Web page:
Clinical and Laboratory Investigations
Multiple Large Solar Lentigos on the Upper Back as Clinical Markers of Past Severe Sunburn: A Case-Control StudyDerancourt C.a · Bourdon-Lanoy E.b · Grob J.-J.c · Guillaume J.-C.d · Bernard P.a · Bastuji-Garin S.b
aDepartment of Dermatology, Hôpital Robert-Debré, Université de Reims, Reims, bDepartment of Public Health, Hôpital Henri-Mondor, AP-HP, Paris 12 University, Créteil, cDepartment of Dermatology, Hôpital Sainte-Marguerite, AP-HM, Université de la Méditerranée, Marseille, and dDepartment of Dermatology, Hôpital Pasteur, Colmar, France
Do you have an account?
- Rent for 48h to view
- Buy Cloud Access for unlimited viewing via different devices
- Synchronizing in the ReadCube Cloud
- Printing and saving restrictions apply
Rental: USD 8.50
Cloud: USD 20.00
Article / Publication Details
Background: Multiple solar lentigos commonly seen on the upper back and shoulders of adults are classically considered as a sign of photodamage, although epidemiological studies are scarce. Aim: To assess whether these lesions are clinical markers of past severe sunburn. Methods: A case-control study in two outpatient dermatology clinics in French university hospitals. Past episodes of moderate and severe sunburn were compared between 145 adult patients with multiple solar lentigos on the upper back and 145 matched controls. Results: In multivariate analysis adjusted for potential confounders, recalled episodes of sunburn during childhood, adolescence and adulthood were independently associated with the presence of multiple solar lentigos (adjusted odds ratios, 95% confidence intervals: 2.3 (1.1–5.2) and 28.1 (10.4–75.6) for moderate and severe sunburn, respectively). Conclusion: Multiple solar lentigos on the upper back and shoulders of adults are potential clinical markers of past severe sunburn which may thus be used to identify a population at higher risk of developing cutaneous malignant melanoma.
© 2007 S. Karger AG, Basel
Article / Publication Details
Copyright / Drug Dosage / DisclaimerCopyright: All rights reserved. No part of this publication may be translated into other languages, reproduced or utilized in any form or by any means, electronic or mechanical, including photocopying, recording, microcopying, or by any information storage and retrieval system, without permission in writing from the publisher.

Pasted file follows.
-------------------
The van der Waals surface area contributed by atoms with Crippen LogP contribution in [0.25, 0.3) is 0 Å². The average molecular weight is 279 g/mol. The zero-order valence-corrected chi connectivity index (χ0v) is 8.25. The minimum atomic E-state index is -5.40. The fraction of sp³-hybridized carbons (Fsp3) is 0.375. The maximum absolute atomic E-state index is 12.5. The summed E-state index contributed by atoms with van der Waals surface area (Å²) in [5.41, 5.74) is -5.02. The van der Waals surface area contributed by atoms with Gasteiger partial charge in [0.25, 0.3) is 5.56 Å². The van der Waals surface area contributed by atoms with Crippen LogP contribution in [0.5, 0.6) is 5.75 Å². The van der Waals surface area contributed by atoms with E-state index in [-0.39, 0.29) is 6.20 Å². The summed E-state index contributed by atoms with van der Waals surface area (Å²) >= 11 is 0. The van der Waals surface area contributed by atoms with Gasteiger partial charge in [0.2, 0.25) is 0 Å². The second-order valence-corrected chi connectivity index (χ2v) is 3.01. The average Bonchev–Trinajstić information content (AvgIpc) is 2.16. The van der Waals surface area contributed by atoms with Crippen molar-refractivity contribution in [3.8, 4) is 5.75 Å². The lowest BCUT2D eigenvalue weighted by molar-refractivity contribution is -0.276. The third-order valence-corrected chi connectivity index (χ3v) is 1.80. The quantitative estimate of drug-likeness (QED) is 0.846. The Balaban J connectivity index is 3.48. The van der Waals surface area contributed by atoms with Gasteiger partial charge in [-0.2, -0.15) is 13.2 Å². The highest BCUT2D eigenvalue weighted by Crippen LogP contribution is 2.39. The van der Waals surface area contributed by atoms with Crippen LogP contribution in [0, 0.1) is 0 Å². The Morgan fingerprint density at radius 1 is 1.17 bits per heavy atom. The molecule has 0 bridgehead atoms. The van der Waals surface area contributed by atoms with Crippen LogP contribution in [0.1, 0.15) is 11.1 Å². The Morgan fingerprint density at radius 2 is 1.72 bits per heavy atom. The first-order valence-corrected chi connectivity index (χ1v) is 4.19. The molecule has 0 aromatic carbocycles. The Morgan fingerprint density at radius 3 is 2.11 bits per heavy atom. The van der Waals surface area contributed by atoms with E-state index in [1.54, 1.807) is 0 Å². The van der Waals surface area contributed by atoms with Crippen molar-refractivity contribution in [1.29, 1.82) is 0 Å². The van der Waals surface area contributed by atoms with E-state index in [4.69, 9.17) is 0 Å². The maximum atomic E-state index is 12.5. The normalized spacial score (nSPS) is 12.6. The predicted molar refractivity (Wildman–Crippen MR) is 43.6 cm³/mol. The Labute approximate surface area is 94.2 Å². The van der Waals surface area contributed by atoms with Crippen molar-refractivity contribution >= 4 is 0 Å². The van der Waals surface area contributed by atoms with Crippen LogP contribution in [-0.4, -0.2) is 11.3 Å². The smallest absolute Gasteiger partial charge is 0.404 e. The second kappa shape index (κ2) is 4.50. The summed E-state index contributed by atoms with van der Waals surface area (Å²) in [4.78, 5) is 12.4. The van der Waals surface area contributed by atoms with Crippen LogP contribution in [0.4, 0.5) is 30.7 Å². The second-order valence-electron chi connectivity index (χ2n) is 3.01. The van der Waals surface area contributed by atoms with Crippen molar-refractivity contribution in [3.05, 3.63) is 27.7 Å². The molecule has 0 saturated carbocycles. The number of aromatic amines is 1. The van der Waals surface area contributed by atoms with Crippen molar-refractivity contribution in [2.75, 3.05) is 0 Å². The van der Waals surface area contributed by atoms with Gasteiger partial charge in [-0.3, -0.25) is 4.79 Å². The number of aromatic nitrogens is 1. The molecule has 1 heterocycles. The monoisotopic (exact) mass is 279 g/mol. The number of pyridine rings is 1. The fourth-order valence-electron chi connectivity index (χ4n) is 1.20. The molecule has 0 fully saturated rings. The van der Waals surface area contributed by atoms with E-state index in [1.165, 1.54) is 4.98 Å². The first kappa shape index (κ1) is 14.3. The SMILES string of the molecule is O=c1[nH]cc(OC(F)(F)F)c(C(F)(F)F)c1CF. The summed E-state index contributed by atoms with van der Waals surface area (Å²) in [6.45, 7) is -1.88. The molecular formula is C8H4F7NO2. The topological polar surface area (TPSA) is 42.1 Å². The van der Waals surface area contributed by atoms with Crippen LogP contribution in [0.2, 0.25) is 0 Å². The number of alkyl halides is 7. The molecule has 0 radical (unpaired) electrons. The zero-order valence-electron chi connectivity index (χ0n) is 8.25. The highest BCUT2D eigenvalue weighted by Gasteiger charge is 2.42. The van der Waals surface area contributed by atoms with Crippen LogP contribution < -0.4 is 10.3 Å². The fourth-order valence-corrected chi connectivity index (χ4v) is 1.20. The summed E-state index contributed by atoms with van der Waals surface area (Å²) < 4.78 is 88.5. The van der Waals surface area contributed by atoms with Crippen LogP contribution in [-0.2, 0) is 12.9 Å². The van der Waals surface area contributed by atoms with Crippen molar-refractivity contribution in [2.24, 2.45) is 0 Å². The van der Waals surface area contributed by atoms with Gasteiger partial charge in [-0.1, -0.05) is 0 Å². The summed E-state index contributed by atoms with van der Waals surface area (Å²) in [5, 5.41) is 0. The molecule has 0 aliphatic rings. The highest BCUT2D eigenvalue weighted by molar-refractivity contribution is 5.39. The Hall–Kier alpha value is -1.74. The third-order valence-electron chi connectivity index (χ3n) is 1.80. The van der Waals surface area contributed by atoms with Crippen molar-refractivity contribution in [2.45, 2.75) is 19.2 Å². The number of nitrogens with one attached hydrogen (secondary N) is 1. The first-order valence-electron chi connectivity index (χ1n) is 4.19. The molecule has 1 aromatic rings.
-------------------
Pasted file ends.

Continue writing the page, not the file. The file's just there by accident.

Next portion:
Drug Dosage: The authors and the publisher have exerted every effort to ensure that drug selection and dosage set forth in this text are in accord with current recommendations and practice at the time of publication. However, in view of ongoing research, changes in government regulations, and the constant flow of information relating to drug therapy and drug reactions, the reader is urged to check the package insert for each drug for any changes in indications and dosage and for added warnings and precautions. This is particularly important when the recommended agent is a new and/or infrequently employed drug.
Disclaimer: The statements, opinions and data contained in this publication are solely those of the individual authors and contributors and not of the publishers and the editor(s). The appearance of advertisements or/and product references in the publication is not a warranty, endorsement, or approval of the products or services advertised or of their effectiveness, quality or safety. The publisher and the editor(s) disclaim responsibility for any injury to persons or property resulting from any ideas, methods, instructions or products referred to in the content or advertisements.